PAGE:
Title:
Multi function torque converter with lever spring and method for controlling hydraulic pressure and flow
Kind Code:
A1


Abstract:
A torque converter including an impeller clutch with a first portion connected to a cover for the torque converter and a second portion connected to an impeller; and a lever element in contact with the clutch and displaceable to multiply a first force applied to the lever element for operation of the clutch. In some aspects, the converter includes an impeller piston plate engaged with the lever element and displaceable to apply the force to the lever element. In some aspects, the torque converter includes a torus and a charge chamber for the impeller clutch, a second force is associated with a hydraulic pressure to prevent cavitation in the torus, a third force is required to operate the impeller clutch to transmit a desired torque across the impeller clutch, and the multiplied force is at least equal to a sum of the second force and a third forces.



Inventors:
Sturgin, Todd J. (Shreve, OH, US)
Application Number:
12/001220
Publication Date:
06/26/2008
Filing Date:
12/11/2007
Assignee:
LuK Lamellen und Kupplungsbau Beteiligungs KG (Buehl, DE)
Primary Class:
Other Classes:
192/3.21
International Classes:
F16D33/00
View Patent Images:
Related US Applications:



Primary Examiner:
BONCK, RODNEY H
Attorney, Agent or Firm:
SIMPSON & SIMPSON, PLLC (BUFFALO, NY, US)
Claims:
What we claim is:

1. A torque converter comprising: an impeller clutch with a first portion connected to a cover for the torque converter and a second portion connected to an impeller; and, a lever element in contact with said impeller clutch and displaceable to multiply a first force applied to said lever element for operation of said impeller clutch.

2. The torque converter of claim 1 further comprising an impeller piston plate axially engaged with said lever element and displaceable to generate said first force.

3. The torque converter of claim 2 further comprising an apply plate engaged with said impeller piston plate and connected to said lever element.

4. The torque converter of claim 2 wherein said impeller piston plate and said lever element are independently rotatable.

5. The torque converter of claim 2 wherein said impeller piston plate is rotationally connected to said cover and said lever element is rotationally connected to said impeller.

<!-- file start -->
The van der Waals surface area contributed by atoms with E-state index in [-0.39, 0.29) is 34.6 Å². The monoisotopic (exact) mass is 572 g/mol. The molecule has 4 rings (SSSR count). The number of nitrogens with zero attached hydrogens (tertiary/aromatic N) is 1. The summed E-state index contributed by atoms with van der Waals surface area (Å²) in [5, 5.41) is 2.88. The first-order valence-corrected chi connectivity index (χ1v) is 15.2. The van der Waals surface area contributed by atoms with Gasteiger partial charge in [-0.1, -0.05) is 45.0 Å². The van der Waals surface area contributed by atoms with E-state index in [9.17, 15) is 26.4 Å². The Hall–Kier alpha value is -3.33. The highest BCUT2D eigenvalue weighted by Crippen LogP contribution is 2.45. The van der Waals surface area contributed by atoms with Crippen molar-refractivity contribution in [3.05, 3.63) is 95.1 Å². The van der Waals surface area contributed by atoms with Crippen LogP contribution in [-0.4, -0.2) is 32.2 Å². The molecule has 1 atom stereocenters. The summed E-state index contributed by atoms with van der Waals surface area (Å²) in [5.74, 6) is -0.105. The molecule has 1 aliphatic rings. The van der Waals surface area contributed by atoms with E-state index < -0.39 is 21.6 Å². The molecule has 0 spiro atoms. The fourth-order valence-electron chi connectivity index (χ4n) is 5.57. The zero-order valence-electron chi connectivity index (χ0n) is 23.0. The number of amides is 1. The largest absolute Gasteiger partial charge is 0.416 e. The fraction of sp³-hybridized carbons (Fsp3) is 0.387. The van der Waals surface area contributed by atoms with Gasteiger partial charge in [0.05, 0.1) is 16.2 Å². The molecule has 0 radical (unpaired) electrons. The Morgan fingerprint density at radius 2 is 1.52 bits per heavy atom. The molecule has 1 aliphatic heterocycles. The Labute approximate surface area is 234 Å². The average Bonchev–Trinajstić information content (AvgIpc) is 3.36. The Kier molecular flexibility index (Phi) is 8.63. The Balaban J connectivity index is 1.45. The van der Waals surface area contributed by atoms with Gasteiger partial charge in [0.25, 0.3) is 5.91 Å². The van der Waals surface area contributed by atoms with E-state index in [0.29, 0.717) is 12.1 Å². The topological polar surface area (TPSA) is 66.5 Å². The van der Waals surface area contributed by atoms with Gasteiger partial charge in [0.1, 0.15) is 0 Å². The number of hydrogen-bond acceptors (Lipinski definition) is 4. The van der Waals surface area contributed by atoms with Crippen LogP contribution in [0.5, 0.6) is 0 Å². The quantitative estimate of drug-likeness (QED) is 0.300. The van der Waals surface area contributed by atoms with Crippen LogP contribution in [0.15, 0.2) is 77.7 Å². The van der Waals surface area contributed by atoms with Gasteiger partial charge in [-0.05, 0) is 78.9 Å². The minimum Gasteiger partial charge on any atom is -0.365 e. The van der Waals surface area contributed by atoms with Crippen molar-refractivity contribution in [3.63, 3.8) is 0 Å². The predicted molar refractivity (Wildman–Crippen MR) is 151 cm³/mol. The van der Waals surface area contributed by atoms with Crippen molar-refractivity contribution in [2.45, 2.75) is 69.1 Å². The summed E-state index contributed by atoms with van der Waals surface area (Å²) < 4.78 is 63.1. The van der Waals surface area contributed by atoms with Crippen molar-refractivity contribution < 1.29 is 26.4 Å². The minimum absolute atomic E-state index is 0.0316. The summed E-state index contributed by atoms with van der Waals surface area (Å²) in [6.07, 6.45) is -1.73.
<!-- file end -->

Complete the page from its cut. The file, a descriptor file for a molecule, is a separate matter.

6. The torque converter of claim 1 wherein said impeller clutch further comprises an impeller plate and a fixed plate, wherein said impeller plate is axially displaceable, said fixed plate is fixed to said impeller, one end of said lever element is pivotably connected to said fixed plate, and said lever element is in contact with said impeller plate.

7. The torque converter of claim 6 wherein said impeller plate is arranged to close said impeller clutch in response to said displacement of said lever element.

8. The torque converter of claim 6 further comprising an output hub and a torque converter clutch, said torque converter clutch comprising said fixed plate and a piston plate connected to said output hub.

9. The torque converter of claim 1 further comprising a damper assembly rotationally connected to said cover and to said impeller clutch.

10. The torque converter of claim 1 further comprising a torus, wherein a second force is associated with a hydraulic pressure to prevent cavitation in said torus, a third force is required to operate said impeller clutch to transmit a desired torque across said impeller clutch, and said multiplied force is at least equal to a sum of said second force and third forces.

11. A torque converter comprising: a damper assembly rotationally connected to a cover for the torque converter; an impeller clutch with a first portion connected to said damper assembly and with a second portion connected to an impeller, said second portion comprising an axially displaceable plate and a plate fixed to the impeller; a piston plate; and, a lever element pivotally connected to said fixed plate and axially engaged with said piston plate and said axially displaceable plate, wherein said lever element is displaceable to multiply a force applied to said piston plate and to transmit said multiplied force to said axially displaceable plate.

12. A torque converter comprising: a clutch connected to first and second torque transmitting elements for the torque converter; and, a lever element in contact with said clutch and displaceable to multiply a first force applied to said lever element for operation of said clutch.

13. The torque converter of claim 12 further comprising a piston plate engaged with a first end of said lever element and displaceable to apply said force to said lever element.

14. The torque converter of claim 12 further comprising an axially fixed plate and wherein a second end of said lever element is pivotably attached to said fixed plate.